Breast cancer related lymphedema is a prevalent chronic condition post cancer treatments, and is associated with high levels of physical disability for women who survive breast cancers. Previous research has shown that low-level laser therapy is a safe and effective treatment for breast cancer related lymphedema to reduce limb volume and improve function.
About the research
Low-level laser therapy is a non-invasive form of light therapy. The use of low intensity wave lengths can reduce inflammation, promote lymph vessel regeneration, improve lymphatic motility, and prevent tissue fibrosis.
Research findings on laser therapy for lymphedema treatment to date have been generally positive (in terms of clinical outcomes and patient satisfaction), and with no reports of adverse events. However there are few use of laser therapy in routine practice in New Zealand.
In order to address this gap, we propose to first instigate a small-scale clinical trial to see if we can incorporate low-level laser therapy into existing management of breast cancer-related lymphedema as provided by physiotherapists. Findings from this trial will provide us valuable information to run a larger-scale trial with the ultimate aim of establishing the additional clinical effectiveness of laser therapy as an adjunct treatment in the management of breast cancer-related lymphedema.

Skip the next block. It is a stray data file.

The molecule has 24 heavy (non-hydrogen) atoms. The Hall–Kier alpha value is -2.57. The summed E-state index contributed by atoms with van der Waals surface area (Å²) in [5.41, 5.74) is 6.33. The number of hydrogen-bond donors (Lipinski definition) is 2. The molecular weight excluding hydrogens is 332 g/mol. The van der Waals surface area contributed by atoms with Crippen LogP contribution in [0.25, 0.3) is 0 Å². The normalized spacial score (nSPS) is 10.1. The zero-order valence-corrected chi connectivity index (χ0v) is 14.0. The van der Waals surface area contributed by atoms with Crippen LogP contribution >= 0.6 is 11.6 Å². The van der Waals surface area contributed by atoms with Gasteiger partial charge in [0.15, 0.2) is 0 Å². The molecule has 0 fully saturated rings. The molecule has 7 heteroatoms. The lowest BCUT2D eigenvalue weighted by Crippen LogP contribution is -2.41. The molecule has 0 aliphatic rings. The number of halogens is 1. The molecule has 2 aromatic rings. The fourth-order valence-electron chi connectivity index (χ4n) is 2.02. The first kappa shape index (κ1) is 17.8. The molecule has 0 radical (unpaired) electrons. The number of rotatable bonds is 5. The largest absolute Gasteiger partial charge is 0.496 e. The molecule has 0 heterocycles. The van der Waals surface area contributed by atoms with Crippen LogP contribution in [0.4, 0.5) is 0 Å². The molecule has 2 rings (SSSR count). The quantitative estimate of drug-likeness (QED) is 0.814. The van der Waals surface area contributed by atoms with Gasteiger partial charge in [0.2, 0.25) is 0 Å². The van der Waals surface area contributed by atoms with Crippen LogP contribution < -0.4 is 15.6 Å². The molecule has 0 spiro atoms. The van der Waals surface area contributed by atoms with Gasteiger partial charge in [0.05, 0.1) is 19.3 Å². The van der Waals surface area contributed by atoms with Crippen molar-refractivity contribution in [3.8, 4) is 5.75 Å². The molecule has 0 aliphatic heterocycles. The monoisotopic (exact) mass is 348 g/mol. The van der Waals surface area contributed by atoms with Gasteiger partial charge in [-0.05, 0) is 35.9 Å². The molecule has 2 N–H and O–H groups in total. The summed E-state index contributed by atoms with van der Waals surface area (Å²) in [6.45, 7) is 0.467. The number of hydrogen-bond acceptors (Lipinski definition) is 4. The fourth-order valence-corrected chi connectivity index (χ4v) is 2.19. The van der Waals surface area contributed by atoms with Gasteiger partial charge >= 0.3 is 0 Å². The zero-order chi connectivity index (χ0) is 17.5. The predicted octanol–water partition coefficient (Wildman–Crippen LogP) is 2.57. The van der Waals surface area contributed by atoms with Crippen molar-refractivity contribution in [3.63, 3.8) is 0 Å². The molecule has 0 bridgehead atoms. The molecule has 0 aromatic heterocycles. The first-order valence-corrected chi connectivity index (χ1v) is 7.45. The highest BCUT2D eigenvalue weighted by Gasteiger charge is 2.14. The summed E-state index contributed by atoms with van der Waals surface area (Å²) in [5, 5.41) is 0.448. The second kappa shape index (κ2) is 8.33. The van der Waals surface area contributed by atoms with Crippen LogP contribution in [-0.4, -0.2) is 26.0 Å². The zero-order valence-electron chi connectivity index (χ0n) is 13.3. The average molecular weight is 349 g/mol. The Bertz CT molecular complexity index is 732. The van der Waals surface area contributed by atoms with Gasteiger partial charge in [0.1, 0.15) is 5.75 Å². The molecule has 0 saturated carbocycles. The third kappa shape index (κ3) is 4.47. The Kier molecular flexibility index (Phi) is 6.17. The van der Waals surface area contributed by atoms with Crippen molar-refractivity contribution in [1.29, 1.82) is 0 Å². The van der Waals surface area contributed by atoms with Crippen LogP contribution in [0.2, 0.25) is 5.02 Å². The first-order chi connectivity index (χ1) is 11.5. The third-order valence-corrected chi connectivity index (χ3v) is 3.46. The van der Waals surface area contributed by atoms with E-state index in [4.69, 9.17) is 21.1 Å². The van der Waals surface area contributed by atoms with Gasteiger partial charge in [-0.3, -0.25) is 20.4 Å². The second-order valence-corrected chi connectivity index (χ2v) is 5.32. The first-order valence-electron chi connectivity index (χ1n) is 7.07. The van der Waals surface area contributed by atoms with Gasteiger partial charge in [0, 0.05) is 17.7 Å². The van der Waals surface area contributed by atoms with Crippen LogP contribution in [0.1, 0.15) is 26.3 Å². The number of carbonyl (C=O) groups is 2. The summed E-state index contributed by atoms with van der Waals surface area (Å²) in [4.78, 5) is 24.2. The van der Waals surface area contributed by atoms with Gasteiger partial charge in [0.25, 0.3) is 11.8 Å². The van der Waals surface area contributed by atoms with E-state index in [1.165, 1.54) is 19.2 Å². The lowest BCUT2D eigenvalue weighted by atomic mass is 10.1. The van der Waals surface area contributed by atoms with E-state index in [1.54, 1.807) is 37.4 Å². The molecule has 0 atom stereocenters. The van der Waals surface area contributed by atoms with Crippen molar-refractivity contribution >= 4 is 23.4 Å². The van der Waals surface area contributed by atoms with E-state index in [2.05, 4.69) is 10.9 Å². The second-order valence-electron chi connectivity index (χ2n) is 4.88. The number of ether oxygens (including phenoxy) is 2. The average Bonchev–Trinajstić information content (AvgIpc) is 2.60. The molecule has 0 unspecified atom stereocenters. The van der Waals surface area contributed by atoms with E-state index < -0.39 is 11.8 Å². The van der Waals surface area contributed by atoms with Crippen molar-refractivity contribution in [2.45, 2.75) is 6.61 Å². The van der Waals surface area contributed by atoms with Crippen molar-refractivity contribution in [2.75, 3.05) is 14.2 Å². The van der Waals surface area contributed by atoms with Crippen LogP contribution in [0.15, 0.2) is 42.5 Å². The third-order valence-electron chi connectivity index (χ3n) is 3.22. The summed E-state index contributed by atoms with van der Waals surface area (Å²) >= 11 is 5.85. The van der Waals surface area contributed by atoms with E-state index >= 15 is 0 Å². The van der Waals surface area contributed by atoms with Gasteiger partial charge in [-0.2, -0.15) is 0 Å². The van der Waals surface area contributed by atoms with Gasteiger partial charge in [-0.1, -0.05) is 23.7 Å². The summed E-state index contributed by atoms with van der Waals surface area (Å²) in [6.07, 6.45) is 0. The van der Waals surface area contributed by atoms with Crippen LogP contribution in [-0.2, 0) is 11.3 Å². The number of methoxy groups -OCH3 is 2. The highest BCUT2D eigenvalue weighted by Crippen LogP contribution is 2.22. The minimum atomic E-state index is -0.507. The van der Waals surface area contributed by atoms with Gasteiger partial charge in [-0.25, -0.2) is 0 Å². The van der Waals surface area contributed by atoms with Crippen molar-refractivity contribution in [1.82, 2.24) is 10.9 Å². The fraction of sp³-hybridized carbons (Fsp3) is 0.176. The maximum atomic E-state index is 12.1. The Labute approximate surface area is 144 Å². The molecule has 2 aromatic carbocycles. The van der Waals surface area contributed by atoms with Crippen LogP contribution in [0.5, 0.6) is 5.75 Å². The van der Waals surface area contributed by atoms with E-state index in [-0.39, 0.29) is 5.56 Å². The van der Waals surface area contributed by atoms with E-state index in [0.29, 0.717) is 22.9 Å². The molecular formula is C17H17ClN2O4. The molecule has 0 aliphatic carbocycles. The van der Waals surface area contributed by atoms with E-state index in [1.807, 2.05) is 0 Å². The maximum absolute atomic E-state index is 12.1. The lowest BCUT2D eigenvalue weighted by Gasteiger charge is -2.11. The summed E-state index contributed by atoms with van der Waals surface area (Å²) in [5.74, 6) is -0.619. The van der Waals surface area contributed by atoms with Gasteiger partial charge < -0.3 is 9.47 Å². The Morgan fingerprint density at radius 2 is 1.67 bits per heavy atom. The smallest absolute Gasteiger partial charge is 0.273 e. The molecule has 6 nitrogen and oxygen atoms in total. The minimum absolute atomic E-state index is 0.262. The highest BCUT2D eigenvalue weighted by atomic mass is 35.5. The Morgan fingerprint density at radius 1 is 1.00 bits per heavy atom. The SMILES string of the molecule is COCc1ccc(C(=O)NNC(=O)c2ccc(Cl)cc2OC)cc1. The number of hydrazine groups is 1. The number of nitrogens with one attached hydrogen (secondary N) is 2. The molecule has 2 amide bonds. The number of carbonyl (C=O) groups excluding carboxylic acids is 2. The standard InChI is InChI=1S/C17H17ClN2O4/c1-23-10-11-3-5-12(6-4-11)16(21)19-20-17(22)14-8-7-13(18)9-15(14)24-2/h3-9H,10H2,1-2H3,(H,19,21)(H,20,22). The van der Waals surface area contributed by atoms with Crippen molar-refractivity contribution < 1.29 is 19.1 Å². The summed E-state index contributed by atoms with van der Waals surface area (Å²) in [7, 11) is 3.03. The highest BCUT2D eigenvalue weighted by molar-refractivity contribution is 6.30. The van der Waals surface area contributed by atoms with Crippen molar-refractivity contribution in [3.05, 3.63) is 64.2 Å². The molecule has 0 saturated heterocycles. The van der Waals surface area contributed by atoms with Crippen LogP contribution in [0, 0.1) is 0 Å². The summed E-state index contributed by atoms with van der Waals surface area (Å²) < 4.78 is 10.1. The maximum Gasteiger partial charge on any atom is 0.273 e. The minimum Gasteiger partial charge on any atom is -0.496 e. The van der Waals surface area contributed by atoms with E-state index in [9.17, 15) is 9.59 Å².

This project is kindly supported by the New Zealand Breast Cancer Foundation.
The laser trial has successfully completed in July 2017, and now is in data analysis.
Randomized Controlled Trial
Subject to the satisfactory completion of this clinical trial, a future larger-scale study will be carried out to assess the clinical effectiveness of low-level laser therapy as an adjunct treatment in the management of breast cancer-related lymphedema.
Baxter GD, Liu L, Petrich S, Chapple C, Anders J, Tumilty S: Low level laser therapy (photobiomodulation) in the management of breast cancer-related lymphedema: Protocol for a randomized controlled feasibility trial. Rehabilitation Oncology (in press).
Professor David Baxter (Principal Investigator), School of Physiotherapy firstname.lastname@example.org
Dr Steve Tumilty, School of Physiotherapy
Dr Cathy Chapple, School of Physiotherapy
Professor Juanita J Anders, Department of Anatomy, Physiology and Genetics, Uniformed Services University of the Health Sciences, United States
Jane Rankin, Lead for the Lymphoedema Network Northern Ireland
Dr Simone Petrich, Department of Surgical Sciences, Southern District Health Board
Ms Lesley Inglis, School of Physiotherapy Clinic
Ms Deb Handcork, Department of Physiotherapy, Southern District Health Board
Ms Olivia Shirley, Department of Physiotherapy, Southern District Health Board